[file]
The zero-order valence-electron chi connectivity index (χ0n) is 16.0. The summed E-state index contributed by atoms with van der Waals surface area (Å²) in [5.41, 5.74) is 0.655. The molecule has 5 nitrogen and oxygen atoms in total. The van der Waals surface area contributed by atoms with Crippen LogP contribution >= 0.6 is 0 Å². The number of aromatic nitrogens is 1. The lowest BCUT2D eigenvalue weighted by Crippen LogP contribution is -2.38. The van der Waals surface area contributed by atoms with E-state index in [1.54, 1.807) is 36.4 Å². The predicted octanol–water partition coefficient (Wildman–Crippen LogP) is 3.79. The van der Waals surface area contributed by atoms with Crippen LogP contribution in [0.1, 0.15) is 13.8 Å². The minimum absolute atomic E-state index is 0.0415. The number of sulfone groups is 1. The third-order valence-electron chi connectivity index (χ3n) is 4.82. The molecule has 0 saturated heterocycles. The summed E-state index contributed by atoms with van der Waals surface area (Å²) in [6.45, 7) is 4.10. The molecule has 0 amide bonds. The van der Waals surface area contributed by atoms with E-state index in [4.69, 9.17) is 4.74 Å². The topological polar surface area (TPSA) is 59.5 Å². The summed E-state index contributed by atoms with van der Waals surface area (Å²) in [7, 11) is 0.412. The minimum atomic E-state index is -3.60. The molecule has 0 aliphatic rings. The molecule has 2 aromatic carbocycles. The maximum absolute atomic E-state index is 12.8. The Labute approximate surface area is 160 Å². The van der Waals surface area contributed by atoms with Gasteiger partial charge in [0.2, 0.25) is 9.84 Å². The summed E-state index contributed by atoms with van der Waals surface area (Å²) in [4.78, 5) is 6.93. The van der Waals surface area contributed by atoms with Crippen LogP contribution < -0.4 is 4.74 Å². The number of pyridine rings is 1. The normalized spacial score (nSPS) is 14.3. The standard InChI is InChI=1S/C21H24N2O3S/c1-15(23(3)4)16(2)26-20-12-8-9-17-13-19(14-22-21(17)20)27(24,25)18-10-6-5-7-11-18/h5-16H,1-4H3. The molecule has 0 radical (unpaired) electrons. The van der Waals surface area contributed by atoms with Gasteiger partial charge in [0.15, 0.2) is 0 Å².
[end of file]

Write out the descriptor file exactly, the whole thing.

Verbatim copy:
The zero-order valence-electron chi connectivity index (χ0n) is 16.0. The summed E-state index contributed by atoms with van der Waals surface area (Å²) in [5.41, 5.74) is 0.655. The molecule has 5 nitrogen and oxygen atoms in total. The van der Waals surface area contributed by atoms with Crippen LogP contribution >= 0.6 is 0 Å². The number of aromatic nitrogens is 1. The lowest BCUT2D eigenvalue weighted by Crippen LogP contribution is -2.38. The van der Waals surface area contributed by atoms with E-state index in [1.54, 1.807) is 36.4 Å². The predicted octanol–water partition coefficient (Wildman–Crippen LogP) is 3.79. The van der Waals surface area contributed by atoms with Crippen LogP contribution in [0.1, 0.15) is 13.8 Å². The minimum absolute atomic E-state index is 0.0415. The number of sulfone groups is 1. The third-order valence-electron chi connectivity index (χ3n) is 4.82. The molecule has 0 saturated heterocycles. The summed E-state index contributed by atoms with van der Waals surface area (Å²) in [6.45, 7) is 4.10. The molecule has 0 amide bonds. The van der Waals surface area contributed by atoms with E-state index in [4.69, 9.17) is 4.74 Å². The topological polar surface area (TPSA) is 59.5 Å². The summed E-state index contributed by atoms with van der Waals surface area (Å²) in [7, 11) is 0.412. The minimum atomic E-state index is -3.60. The molecule has 0 aliphatic rings. The molecule has 2 aromatic carbocycles. The maximum absolute atomic E-state index is 12.8. The Labute approximate surface area is 160 Å². The van der Waals surface area contributed by atoms with Gasteiger partial charge in [0.2, 0.25) is 9.84 Å². The summed E-state index contributed by atoms with van der Waals surface area (Å²) in [4.78, 5) is 6.93. The van der Waals surface area contributed by atoms with Crippen LogP contribution < -0.4 is 4.74 Å². The number of pyridine rings is 1. The normalized spacial score (nSPS) is 14.3. The standard InChI is InChI=1S/C21H24N2O3S/c1-15(23(3)4)16(2)26-20-12-8-9-17-13-19(14-22-21(17)20)27(24,25)18-10-6-5-7-11-18/h5-16H,1-4H3. The molecule has 0 radical (unpaired) electrons. The van der Waals surface area contributed by atoms with Gasteiger partial charge in [0.15, 0.2) is 0 Å².